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Rev. Alban Butler (1711–73). Volume VII: July. The Lives of the Saints. 1866.

July 9

St. Ephrem of Edessa, Doctor of the Church, Confessor

        From his works in the late Vatican edition; also from St. Gregory of Nyssa, in his panegyric of St. Ephrem; and from Palladius, Theodoret, Sozomen, &c. See t. 1, Op. St. Ephrem. Romæ, An. 1743, or St. Ephrem Syri Opera Omnia Latine. Venetiis, 1755, 2 tomis.

A.D. 378.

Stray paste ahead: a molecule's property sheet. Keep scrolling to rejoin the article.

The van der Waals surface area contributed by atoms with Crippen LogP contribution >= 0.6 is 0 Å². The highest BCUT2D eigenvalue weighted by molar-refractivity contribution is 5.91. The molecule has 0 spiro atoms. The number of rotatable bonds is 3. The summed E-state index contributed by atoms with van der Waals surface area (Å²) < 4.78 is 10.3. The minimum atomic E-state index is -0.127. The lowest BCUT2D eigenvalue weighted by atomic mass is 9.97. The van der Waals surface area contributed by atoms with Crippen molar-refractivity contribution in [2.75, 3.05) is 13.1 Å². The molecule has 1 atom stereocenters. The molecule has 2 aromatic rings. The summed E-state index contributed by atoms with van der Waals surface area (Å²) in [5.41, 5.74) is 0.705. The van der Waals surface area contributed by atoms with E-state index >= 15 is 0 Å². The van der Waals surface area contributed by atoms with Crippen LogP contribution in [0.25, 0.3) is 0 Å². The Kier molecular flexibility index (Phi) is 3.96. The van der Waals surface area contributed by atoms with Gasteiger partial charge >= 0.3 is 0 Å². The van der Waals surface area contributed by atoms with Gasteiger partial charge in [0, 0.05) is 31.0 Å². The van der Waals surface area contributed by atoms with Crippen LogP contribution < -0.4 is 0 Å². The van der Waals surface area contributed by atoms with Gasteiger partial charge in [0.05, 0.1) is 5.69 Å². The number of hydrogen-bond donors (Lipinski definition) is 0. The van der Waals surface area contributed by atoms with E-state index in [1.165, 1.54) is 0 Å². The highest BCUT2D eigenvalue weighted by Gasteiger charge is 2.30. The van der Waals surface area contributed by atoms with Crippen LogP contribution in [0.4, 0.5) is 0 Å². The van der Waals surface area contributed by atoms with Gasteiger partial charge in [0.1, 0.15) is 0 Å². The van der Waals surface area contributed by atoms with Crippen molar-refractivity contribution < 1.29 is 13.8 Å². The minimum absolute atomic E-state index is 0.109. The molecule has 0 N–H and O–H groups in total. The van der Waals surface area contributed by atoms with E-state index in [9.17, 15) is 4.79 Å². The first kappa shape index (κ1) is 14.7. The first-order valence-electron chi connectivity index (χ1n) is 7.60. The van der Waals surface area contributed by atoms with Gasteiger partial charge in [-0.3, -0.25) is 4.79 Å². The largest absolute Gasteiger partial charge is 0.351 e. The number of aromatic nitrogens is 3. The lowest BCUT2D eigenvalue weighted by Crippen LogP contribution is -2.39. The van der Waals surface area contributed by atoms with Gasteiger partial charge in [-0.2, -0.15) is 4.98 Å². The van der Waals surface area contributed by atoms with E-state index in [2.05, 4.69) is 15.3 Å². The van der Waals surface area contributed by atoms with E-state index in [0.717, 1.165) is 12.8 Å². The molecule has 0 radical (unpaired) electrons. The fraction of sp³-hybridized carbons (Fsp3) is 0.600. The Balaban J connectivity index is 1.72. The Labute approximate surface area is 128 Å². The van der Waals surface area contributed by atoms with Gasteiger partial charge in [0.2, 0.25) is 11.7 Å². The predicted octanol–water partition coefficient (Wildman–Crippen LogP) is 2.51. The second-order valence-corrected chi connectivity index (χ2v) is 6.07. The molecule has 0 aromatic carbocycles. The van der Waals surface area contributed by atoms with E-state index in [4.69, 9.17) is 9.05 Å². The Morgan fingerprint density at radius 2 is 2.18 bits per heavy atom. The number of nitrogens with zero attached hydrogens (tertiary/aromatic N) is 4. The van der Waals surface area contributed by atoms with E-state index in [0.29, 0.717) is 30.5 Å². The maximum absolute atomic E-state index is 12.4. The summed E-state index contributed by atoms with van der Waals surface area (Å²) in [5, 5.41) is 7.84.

THIS humble deacon was the most illustrious of all the doctors, who, by their doctrine and writings have adorned the Syriac church. He was born in the territory of Nisibis, a strong city on the banks of the Tigris, in Mesopotamia. His parents lived in the country, and earned their bread with the sweat of their brows, but were ennobled by the blood of martyrs in their family, and had themselves both confessed Christ before the persecutors under Dioclesian, or his successors. They consecrated Ephrem to God from his cradle, like another Samuel, but he was eighteen years old when he was baptized. Before that time he had committed certain faults which his enlightened conscience extremely exaggerated to him after his perfect conversion to God, and he never ceased to bewail, with floods of tears, his ingratitude towards God, in having ever offended him. Sozomen 1 says these sins were little sallies of anger, into which he had sometimes fallen with his playfellows in his childhood. The saint himself mentions in his confession 2 two crimes (as he styles them) of this age, which called for his tears during his whole life. The first was, that in play he had driven a neighbour’s cow among the mountains, where it happened to be killed by a wild beast; the second was a doubt which once came into his mind in his childhood, whether God’s particular providence reached to an immediate superintendency over all our individual actions. This sin he exceedingly magnifies in his contrition, though it happened before his baptism, and never proceeded further than a fluctuating thought from ignorance in his childhood; and in his Testament he thanks God for having been always preserved by his mercy since his baptism from any error in faith. Himself assures us that the divine goodness was pleased in a wonderful manner to discover to him, after this temptation, the folly of his error, and the wretched blindness of his soul in having pretended to fathom the secrets of providence.